Conference Paper

Comparison of the HPC and Big Data Java Libraries Spark, PCJ and APGAS

Authors:
To read the full-text of this research, you can request a copy directly from the authors.

No full-text available

Request Full-text Paper PDF

To read the full-text of this research,
you can request a copy directly from the authors.

... Developed by us, the PCJ library is the successful implementation providing good scalability and reasonable performance. Another prospective implementation is APGAS, a library offering an X10-like programming solution for Java [25]. ...
... APGAS stat is the basic implementation, APGAS dyn is a version enhanced with dynamic load-balancing capabilities. The APGAS library, as well as its implementation of WordCount code, are based on the prior work [25]. APGAS code was run using SLURM in Multiple Programs, Multiple Data (MPMD) mode, with commands used to start computations and remote APGAS places differing. ...
... The performance of the reduction phase is key for the overall performance [10] and the best results in case of PCJ are obtained using binary tree communication. APGAS solution uses the reduction as implemented in [25] (this work reports the worse performance of PCJ, due to the use of simpler and therefore less efficient reduction scheme). ...
Article
Full-text available
With the development of peta- and exascale size computational systems there is growing interest in running Big Data and Artificial Intelligence (AI) applications on them. Big Data and AI applications are implemented in Java, Scala, Python and other languages that are not widely used in High-Performance Computing (HPC) which is still dominated by C and Fortran. Moreover, they are based on dedicated environments such as Hadoop or Spark which are difficult to integrate with the traditional HPC management systems. We have developed the Parallel Computing in Java (PCJ) library, a tool for scalable high-performance computing and Big Data processing in Java. In this paper, we present the basic functionality of the PCJ library with examples of highly scalable applications running on the large resources. The performance results are presented for different classes of applications including traditional computational intensive (HPC) workloads (e.g. stencil), as well as communication-intensive algorithms such as Fast Fourier Transform (FFT). We present implementation details and performance results for Big Data type processing running on petascale size systems. The examples of large scale AI workloads parallelized using PCJ are presented.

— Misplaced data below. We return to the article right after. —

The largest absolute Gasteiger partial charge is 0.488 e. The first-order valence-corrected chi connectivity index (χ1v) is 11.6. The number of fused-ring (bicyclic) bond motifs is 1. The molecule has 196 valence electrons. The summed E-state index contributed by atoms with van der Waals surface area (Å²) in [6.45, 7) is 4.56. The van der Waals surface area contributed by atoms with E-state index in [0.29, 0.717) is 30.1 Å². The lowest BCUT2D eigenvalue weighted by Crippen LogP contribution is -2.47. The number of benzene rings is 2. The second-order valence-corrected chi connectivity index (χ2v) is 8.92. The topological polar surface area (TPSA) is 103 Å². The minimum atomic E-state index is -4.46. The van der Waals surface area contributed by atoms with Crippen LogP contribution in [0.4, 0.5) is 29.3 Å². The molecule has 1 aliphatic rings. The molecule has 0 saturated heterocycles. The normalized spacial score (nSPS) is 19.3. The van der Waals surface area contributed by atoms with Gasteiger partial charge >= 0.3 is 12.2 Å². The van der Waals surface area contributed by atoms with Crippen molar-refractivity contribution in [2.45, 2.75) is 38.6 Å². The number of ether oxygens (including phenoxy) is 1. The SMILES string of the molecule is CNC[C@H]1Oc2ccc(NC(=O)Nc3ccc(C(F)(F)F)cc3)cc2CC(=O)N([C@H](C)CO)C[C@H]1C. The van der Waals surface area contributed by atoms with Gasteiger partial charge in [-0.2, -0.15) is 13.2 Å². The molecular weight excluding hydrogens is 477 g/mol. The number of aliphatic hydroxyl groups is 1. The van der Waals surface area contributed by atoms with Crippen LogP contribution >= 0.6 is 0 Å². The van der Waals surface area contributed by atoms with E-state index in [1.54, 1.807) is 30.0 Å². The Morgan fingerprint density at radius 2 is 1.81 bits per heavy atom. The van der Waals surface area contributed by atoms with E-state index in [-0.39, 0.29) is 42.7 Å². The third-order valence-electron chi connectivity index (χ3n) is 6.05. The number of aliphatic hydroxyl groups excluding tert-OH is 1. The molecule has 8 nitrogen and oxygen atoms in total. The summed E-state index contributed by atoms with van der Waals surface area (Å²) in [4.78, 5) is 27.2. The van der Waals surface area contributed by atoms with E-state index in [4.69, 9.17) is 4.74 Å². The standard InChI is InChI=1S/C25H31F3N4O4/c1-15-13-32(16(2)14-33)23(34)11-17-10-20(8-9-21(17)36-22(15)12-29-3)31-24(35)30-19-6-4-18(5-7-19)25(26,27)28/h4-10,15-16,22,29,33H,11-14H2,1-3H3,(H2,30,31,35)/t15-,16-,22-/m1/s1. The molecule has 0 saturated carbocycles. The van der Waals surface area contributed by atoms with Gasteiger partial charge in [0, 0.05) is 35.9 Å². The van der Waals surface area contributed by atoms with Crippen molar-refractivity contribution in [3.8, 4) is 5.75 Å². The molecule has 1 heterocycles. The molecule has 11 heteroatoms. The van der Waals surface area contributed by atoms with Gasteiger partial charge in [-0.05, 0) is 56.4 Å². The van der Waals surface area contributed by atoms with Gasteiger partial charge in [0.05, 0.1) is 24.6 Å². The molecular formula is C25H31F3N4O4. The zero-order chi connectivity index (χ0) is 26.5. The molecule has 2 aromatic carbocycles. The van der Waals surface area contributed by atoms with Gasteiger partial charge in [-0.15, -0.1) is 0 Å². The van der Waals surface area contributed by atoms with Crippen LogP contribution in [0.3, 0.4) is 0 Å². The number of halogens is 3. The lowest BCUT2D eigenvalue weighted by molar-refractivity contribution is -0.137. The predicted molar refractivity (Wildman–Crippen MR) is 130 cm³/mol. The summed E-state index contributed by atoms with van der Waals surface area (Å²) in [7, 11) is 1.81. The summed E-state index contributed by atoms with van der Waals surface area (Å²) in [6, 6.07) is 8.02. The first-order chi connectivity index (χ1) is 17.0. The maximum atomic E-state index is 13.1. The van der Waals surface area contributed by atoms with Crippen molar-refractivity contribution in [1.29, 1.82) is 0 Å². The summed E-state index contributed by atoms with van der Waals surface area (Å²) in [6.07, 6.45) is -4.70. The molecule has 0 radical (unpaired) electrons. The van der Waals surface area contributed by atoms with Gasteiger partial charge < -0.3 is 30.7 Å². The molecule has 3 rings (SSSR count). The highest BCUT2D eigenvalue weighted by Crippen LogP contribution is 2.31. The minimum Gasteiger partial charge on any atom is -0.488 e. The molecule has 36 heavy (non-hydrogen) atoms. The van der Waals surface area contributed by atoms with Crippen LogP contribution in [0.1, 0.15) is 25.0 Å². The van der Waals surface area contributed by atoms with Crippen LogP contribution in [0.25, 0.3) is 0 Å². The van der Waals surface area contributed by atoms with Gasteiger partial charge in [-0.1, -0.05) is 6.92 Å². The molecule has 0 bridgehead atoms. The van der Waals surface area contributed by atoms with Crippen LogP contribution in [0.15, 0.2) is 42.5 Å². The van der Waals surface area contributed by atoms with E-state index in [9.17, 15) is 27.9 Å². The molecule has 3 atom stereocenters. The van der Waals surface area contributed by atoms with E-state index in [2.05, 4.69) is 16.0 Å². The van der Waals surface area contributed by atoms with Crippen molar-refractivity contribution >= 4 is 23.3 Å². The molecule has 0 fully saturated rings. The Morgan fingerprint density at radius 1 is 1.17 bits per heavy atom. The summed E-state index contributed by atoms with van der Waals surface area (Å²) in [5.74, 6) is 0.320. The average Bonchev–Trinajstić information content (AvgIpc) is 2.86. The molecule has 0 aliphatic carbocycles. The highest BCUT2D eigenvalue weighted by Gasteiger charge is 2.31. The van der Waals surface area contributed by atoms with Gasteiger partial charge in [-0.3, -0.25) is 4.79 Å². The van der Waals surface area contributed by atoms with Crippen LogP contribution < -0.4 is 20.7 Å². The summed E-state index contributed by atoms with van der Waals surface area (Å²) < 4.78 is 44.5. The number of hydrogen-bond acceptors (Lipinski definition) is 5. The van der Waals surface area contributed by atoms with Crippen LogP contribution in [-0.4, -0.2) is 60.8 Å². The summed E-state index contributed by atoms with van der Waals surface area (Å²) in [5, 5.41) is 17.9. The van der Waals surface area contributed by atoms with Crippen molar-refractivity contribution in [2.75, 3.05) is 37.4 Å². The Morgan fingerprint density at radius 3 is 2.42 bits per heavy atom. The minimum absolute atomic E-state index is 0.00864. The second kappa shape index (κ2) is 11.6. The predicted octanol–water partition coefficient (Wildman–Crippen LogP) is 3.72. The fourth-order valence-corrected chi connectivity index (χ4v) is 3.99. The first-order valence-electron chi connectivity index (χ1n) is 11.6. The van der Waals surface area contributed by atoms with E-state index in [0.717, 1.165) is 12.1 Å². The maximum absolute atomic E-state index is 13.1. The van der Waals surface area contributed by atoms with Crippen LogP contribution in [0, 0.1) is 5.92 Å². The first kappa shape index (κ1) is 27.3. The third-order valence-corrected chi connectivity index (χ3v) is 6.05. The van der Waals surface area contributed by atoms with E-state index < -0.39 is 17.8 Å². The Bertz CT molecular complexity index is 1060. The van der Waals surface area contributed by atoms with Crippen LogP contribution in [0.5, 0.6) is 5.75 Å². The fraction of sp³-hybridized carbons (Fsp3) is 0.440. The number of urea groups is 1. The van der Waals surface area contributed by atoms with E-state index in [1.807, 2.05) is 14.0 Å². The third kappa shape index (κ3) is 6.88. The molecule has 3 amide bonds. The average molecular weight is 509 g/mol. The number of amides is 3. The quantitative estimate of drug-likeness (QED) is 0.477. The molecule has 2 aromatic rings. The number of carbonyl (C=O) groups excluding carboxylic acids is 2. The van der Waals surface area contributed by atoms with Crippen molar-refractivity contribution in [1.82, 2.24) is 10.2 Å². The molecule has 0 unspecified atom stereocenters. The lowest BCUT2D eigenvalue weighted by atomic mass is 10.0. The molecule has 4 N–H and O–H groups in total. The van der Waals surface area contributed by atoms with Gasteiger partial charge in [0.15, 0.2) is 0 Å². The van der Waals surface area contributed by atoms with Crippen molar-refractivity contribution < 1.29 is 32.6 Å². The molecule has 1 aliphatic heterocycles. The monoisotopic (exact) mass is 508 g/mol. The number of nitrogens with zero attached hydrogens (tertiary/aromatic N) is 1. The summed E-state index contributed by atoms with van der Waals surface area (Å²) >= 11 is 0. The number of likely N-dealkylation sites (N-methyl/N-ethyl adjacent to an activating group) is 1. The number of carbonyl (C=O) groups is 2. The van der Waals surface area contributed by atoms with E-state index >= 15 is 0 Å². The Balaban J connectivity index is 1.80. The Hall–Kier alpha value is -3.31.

... The performance comparison with the C/MPI based codes has been presented in previous papers 4,5 . The extensive comparison with Java-based solutions including APGAS (Java implementation of X10 language) has been also performed 6,3 . ...
Article
Large-scale computing and data processing with cloud resources is gaining popularity. However, the usage of the cloud differs from traditional high-performance computing (HPC) systems and both algorithms and codes have to be adjusted. This work is often time-consuming and performance is not guaranteed. To address this problem we have developed the PCJ library (parallel computing in Java), a novel tool for scalable HPC and big data processing in Java. In this article, we present a performance evaluation of parallel applications implemented in Java using the PCJ library. The performance evaluation is based on the examples of highly scalable applications of different characteristics focusing on CPU, communication or I/O. They run on the traditional HPC system and Amazon web services Cloud as well as Linaro Developer Cloud. For the clouds, we have used Intel x86 and ARM processors for running Java codes without changing any line of the program code and without the need for time-consuming recompilation. Presented applications have been parallelized using the partitioned global address space programming model and its realization in the PCJ library. Our results prove that the PCJ library, due to its performance and ability to create simple portable code, has great promise to be successful for the parallelization of various applications and run them on the cloud with a performance close to HPC systems.
... The performance comparison with the C/MPI based codes has been presented in previous papers [22,26]. The extensive comparison with Java-based solutions including APGAS (Java implementation of X10 language) has been also performed [27,31]. ...
Chapter
Cloud resources are more often used for large scale computing and data processing. However, the usage of the cloud is different than traditional High-Performance Computing (HPC) systems and both algorithms and codes have to be adjusted. This work is often time-consuming and performance is not guaranteed. To address this problem we have developed the PCJ library (Parallel Computing in Java), a novel tool for scalable high-performance computing and big data processing in Java. In this paper, we present a performance evaluation of parallel applications implemented in Java using the PCJ library. The performance evaluation is based on the examples of highly scalable applications that run on the traditional HPC system and Amazon AWS Cloud. For the cloud, we have used Intel x86 and ARM processors running Java codes without changing any line of the program code and without the need for time-consuming recompilation. Presented applications have been parallelized using the PGAS programming model and its realization in the PCJ library. Our results prove that the PCJ library, due to its performance and ability to create simple portable code, has great promise to be successful for the parallelization of various applications and run them on the cloud with a similar performance as for HPC systems.